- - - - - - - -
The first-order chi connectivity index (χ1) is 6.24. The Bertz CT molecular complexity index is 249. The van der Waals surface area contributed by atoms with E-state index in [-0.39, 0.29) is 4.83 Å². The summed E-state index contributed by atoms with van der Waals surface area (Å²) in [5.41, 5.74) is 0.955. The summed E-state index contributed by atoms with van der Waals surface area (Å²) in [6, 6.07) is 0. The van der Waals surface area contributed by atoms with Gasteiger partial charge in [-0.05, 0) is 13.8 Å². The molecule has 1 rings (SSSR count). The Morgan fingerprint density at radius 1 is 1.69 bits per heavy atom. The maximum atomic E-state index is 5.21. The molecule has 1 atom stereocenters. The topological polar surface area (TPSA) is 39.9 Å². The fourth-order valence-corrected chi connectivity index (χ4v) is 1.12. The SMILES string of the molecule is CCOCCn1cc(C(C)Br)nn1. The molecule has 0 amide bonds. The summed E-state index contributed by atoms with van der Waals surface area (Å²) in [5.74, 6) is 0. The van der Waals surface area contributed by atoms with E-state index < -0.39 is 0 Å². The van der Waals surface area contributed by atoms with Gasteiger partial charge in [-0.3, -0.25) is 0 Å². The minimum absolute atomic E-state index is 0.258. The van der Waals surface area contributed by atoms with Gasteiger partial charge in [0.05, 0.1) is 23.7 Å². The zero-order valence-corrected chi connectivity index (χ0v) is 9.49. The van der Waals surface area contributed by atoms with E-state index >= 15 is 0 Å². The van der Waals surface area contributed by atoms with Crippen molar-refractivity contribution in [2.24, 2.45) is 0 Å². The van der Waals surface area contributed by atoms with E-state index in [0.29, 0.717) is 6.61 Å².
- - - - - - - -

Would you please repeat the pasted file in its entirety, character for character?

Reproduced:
The first-order chi connectivity index (χ1) is 6.24. The Bertz CT molecular complexity index is 249. The van der Waals surface area contributed by atoms with E-state index in [-0.39, 0.29) is 4.83 Å². The summed E-state index contributed by atoms with van der Waals surface area (Å²) in [5.41, 5.74) is 0.955. The summed E-state index contributed by atoms with van der Waals surface area (Å²) in [6, 6.07) is 0. The van der Waals surface area contributed by atoms with Gasteiger partial charge in [-0.05, 0) is 13.8 Å². The molecule has 1 rings (SSSR count). The Morgan fingerprint density at radius 1 is 1.69 bits per heavy atom. The maximum atomic E-state index is 5.21. The molecule has 1 atom stereocenters. The topological polar surface area (TPSA) is 39.9 Å². The fourth-order valence-corrected chi connectivity index (χ4v) is 1.12. The SMILES string of the molecule is CCOCCn1cc(C(C)Br)nn1. The molecule has 0 amide bonds. The summed E-state index contributed by atoms with van der Waals surface area (Å²) in [5.74, 6) is 0. The van der Waals surface area contributed by atoms with E-state index < -0.39 is 0 Å². The van der Waals surface area contributed by atoms with Gasteiger partial charge in [-0.3, -0.25) is 0 Å². The minimum absolute atomic E-state index is 0.258. The van der Waals surface area contributed by atoms with Gasteiger partial charge in [0.05, 0.1) is 23.7 Å². The zero-order valence-corrected chi connectivity index (χ0v) is 9.49. The van der Waals surface area contributed by atoms with E-state index >= 15 is 0 Å². The van der Waals surface area contributed by atoms with Crippen molar-refractivity contribution in [2.24, 2.45) is 0 Å². The van der Waals surface area contributed by atoms with E-state index in [0.29, 0.717) is 6.61 Å².